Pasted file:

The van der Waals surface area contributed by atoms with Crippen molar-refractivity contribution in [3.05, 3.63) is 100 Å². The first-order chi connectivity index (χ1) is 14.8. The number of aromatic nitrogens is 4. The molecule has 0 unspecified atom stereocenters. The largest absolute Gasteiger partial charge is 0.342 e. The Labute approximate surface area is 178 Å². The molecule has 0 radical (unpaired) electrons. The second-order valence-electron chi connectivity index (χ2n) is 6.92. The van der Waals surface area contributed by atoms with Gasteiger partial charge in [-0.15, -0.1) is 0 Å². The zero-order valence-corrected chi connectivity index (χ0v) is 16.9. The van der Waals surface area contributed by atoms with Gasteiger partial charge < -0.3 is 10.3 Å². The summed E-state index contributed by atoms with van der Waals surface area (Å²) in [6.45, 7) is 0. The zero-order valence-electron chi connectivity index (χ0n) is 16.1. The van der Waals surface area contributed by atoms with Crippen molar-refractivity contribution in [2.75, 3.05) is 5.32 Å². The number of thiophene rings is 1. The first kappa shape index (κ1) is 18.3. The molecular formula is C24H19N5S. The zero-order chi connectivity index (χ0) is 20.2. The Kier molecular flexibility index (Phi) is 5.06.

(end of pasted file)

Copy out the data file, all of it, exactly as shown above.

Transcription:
The van der Waals surface area contributed by atoms with Crippen molar-refractivity contribution in [3.05, 3.63) is 100 Å². The first-order chi connectivity index (χ1) is 14.8. The number of aromatic nitrogens is 4. The molecule has 0 unspecified atom stereocenters. The largest absolute Gasteiger partial charge is 0.342 e. The Labute approximate surface area is 178 Å². The molecule has 0 radical (unpaired) electrons. The second-order valence-electron chi connectivity index (χ2n) is 6.92. The van der Waals surface area contributed by atoms with Gasteiger partial charge in [-0.15, -0.1) is 0 Å². The zero-order valence-corrected chi connectivity index (χ0v) is 16.9. The van der Waals surface area contributed by atoms with Gasteiger partial charge < -0.3 is 10.3 Å². The summed E-state index contributed by atoms with van der Waals surface area (Å²) in [6.45, 7) is 0. The zero-order valence-electron chi connectivity index (χ0n) is 16.1. The van der Waals surface area contributed by atoms with Crippen molar-refractivity contribution in [2.75, 3.05) is 5.32 Å². The number of thiophene rings is 1. The first kappa shape index (κ1) is 18.3. The molecular formula is C24H19N5S. The zero-order chi connectivity index (χ0) is 20.2. The Kier molecular flexibility index (Phi) is 5.06.